Researchers from the University of Rovira i Virgili in Spain have evaluated different control strategies for heat pump operation in a solar-assisted district heating system (SDHS) for space heating (SH) and domestic hot water (DHW) with seasonal storage serving a small community of 10 buildings located in Madrid.
According to them, integrating heat pumps into an SDHS may help reduce storage heat loss and stabilize the overall temperature of the thermal network to facilitate low-temperature district heating. The system consists of solar thermal collectors, a seasonal storage tank (SST), a DHW storage tank, a water-to-water heat pump unit, and an auxiliary gas heater.
In this configuration, the heat generated by the heat pump is used to provide heat at around 50 degrees Celsius for SH or supplied to the SST for charging up the heat stored. If the solar thermal installation, the heat pump, and the SST are not able to meet the heat demand, the auxiliary gas heater comes into play. Each building in the complex has 28 apartments with an area of 90 m2 and the estimated total demand for each building is €191.34 MWh per year. The prices of gas and electricity in the area are estimated at €0.0526 and €0.1873 per kWh, respectively.
Two control strategies are proposed for heat pump operation: The Control (A) mode, through which the heat pump works when the mean temperature of the SST is lower than a reference heat pump turn on temperature; and the Control (B) mode, through which the heat pump works if the solar collector temperature is lower than the mean SST temperature. “In these modes of operation, the heat generated by the heat pump in control (A) and (B) will be transferred to either the SST or the DHWT based on demand,” the scientists emphasized. “In case of insufficient supply from SST or DHWT, the auxiliary heater is turned on.”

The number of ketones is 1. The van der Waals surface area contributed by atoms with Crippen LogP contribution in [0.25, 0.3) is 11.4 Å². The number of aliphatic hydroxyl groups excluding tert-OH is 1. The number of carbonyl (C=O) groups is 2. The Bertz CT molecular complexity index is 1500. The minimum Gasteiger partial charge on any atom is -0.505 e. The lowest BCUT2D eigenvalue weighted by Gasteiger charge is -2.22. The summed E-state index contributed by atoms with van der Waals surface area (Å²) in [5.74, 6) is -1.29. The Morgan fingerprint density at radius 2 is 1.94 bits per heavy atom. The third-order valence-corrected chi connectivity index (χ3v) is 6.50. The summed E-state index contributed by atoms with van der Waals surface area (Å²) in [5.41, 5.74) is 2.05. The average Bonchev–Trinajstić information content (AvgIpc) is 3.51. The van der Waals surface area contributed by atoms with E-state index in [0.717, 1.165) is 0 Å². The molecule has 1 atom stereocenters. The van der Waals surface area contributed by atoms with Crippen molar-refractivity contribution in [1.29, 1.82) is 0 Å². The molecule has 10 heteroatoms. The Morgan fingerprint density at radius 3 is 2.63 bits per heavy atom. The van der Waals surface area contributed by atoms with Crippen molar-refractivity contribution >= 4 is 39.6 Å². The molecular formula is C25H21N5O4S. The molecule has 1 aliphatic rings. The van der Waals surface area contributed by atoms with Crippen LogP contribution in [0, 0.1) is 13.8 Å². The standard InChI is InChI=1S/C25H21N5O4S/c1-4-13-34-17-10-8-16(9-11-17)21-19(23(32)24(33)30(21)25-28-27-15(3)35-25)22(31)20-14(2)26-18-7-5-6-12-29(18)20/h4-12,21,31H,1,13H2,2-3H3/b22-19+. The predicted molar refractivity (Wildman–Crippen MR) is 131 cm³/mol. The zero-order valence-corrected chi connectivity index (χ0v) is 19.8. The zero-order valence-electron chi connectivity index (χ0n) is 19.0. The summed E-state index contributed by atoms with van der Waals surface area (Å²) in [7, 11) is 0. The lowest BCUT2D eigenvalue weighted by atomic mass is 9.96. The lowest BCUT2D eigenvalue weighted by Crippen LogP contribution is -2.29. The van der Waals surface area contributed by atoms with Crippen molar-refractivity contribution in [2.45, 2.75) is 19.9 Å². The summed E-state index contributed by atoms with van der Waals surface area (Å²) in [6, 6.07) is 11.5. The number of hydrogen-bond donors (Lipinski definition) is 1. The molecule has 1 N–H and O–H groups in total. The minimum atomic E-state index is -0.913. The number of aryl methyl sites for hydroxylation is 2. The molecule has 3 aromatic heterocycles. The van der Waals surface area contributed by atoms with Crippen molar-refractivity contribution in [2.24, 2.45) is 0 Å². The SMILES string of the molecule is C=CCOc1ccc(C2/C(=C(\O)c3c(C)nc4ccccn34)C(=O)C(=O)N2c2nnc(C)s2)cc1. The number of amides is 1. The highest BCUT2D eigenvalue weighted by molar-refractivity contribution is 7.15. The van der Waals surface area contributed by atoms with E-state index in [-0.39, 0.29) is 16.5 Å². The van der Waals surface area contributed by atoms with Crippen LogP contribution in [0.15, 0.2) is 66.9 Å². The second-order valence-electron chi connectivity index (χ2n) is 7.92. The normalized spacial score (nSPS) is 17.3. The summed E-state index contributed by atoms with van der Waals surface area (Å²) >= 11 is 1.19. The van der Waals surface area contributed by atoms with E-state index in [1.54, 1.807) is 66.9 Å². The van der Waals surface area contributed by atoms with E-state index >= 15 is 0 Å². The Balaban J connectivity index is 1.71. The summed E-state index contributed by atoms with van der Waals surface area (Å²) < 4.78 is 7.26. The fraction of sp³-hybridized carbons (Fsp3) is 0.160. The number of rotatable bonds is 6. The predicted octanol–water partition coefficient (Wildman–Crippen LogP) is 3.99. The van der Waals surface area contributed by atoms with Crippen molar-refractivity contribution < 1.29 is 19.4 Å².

The performance of the system was simulated through the TRNSYS software over a typical year of operation. Five optimization scenarios were considered: A minimum cost solution with no limits on possible gas usage; three scenarios with gas limit of 25%, 50%, and 75%, respectively; and a solution with minimal use of gas and high shares of solar thermal energy production.
The results of the simulation showed that with the Control (A) strategy, the net present cost of the system under scenario 1 is €72.2 and €144.7/MWh under scenario 5. The system payback period ranges from 31 years under scenario 1 and 63 years under scenario 5.
With the Control (B) approach, which always keeps the share of the solar thermal energy higher, the system achieves a net present cost of €67.12/MWh under scenario 1 and its payback period ranges from 29 to 59 years. “Besides, using control (B) reduces the usage dramatically for HP since under this control, the HP is utilized only to cover the shortage in SST during the high demand period of the season,” the academics further explained. “Well-designed heat pump control can bring techno-economic benefits in the district heating.”
The proposed system is described in the paper “Techno-economic analysis of control strategies for heat pumps integrated into solar district heating systems,” published in the Journal of Energy Storage.
Recently, a consortium of scientists and companies led by the Delft University of Technology (TU Delft) has demonstrated the technical and economical feasibility of solar-powered heating of buildings in a given neighborhood, without the need for an external heat source. The proposed solar heating network is based on photovoltaic-thermal (PVT) solar systems that can generate both heat and electricity on the roof, a very-low-temperature heat network linked to heat or cold storage under the ground, and the use of heat pumps.
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